CONFEDERATE ORDNANCE CLEANED AND REPAIRED (C&R) US M1861 BRIDESBURG DATED 1863

$3,250.00

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Item Code: 490-2428

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This M1861 rifle musket recently came out of North Carolina. Stock markings and at least one barrel band show it to have been captured and reissued by Confederate ordnance authorities. Some minor postwar alterations show it saw civilian use as well, perhaps by a Confederate soldier who took it home. The lockplate bears an 1863 date and U.S. Bridesburg maker stamp with eagle. The Bridesburg Machine Works, also referred to as Alfred Jenks and Son, was run by Barton Jenks of Philadelphia and was one of the more productive and successful U.S. contractors for longarms, delivering more than 92,000 rifle muskets during the war (most of the Model 1861 configuration,) with deliveries starting in August 1862.

The hammer and lock plate were cleaned and are now bright with some scattered dusty brown, the lock showing smooth metal toward the back and pitting under the bolster and forward that matches the pitting on the bolster and breech flat near the nipple from firing. The barrel date remains partially visible and reads 1863, matching the lock. The wood has good color and surface, and has a tight fit to the metal. The edges around the lock are very good at the rear and show just slight rounding from handling forward of the lock and on the left flat. There are scattered handling marks, but the stock overall is very good. Some faint lines on the side flat might borders of cartouches. The buttstock is very good. The buttplate and breechplug tang fit tightly, as does the base of the barrel. The barrel shows V/P/[eagle head] proofs and a “JM” subinspector stamp on the left side flat. The sights are in place. The rear sight is the correct 1861 pattern and shows some faded blue. The leaves are in place. The barrel is pitted aft of the rear sight, but is smooth forward, showing a steel gray with a thin dusting of brown at the edges Ramrod, bands and springs are in place.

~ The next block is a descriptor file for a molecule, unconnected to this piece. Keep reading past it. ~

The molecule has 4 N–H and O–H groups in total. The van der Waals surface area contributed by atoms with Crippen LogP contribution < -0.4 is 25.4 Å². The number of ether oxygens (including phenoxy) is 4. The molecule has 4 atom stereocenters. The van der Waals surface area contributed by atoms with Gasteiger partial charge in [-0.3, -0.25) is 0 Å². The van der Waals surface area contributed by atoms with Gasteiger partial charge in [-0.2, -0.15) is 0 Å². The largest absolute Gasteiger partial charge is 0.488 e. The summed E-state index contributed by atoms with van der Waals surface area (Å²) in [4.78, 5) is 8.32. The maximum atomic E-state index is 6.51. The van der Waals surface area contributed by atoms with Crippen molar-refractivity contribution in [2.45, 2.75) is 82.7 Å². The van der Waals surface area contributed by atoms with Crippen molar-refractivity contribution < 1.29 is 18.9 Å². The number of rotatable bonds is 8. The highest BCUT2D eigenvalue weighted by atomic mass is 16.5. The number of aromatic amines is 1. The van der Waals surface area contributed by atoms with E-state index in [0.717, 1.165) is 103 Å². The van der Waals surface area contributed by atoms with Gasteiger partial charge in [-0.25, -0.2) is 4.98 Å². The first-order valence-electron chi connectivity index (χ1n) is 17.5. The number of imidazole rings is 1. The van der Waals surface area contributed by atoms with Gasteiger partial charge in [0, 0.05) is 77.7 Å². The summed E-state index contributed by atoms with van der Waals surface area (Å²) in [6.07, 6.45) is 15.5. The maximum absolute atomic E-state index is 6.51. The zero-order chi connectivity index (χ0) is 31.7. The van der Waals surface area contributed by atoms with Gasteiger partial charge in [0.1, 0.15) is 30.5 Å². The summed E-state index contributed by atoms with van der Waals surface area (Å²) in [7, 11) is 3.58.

The rod, springs and bands are in place. The upper and lower bands are typical U.S. manufacture, but the middle band shows the characteristically offset directional “U” of southern made arms, particularly Richmonds, and a small “x” on the lower edge. More significantly, the underside of the stock forward of the triggerguard is deeply struck with a “D” and a “Z,” the latter of which is associated with Captain Louis Zimmer, who supervised Confederate Ordnance cleaning and repair operations at Richmond from late 1864 to early 1865. The “D” is not recorded in Knot’s book (“Captured and Collected” Confederate Reissued Firearms,) but it has the same form as the A, Q, T, and F that have been recorded along with Zimmer’s “Z” mark and is certainly also a C.S. inspector.

Confederate ordnance teams and civilians collected some 200,000 firearms, along with perhaps another 50,000 turned in by CS units, that went through the cleaning and repair system of the Confederate Ordnance Department before inspection and reissue. Most of these guns came from eastern battlefields that Confederate victories left accessible and the repair work was concentrated at facilities at Danville, Staunton, Lynchburg, and Richmond.

Two elements suggest the rifle had a civilian life as well. First, the sling swivels have been professionally removed from the middle band and the triggerguard, which would not be acceptable on a military arm. Secondly, a decorative brass escutcheon, a pointed oval in shape, has been inlet in the top of the wrist. Neither detracts much: guns were too useful around the farm and for hunting. The cleaning of the lockplate and the hammer are likely more recent, as is the clean-out screw. The barrel may have been lightly cleaned, but is toning back down.

This rifle saw service on both sides during the war and merits a place in a  Confederate collection. Only recently has scholarship caught up on these arms and enabled collectors to read the clues they carry. They testify not only to the South’s desperate need for arms, but to its resourcefulness and organization in obtaining them. [sr]

DISCLAIMER: All firearms are sold as collector's items only - we do not accept responsibility as to the shooting safety or reliability of any antique firearm. All firearms are described as accurately as possible, given the restraints of a catalog listing length. We want satisfied customers & often "under" describe the weapons. Any city or state regulations regarding owning antique firearms are the responsibility of the purchaser. All firearms are "mechanically perfect" unless noted, but again, are NOT warranted as safe to fire.

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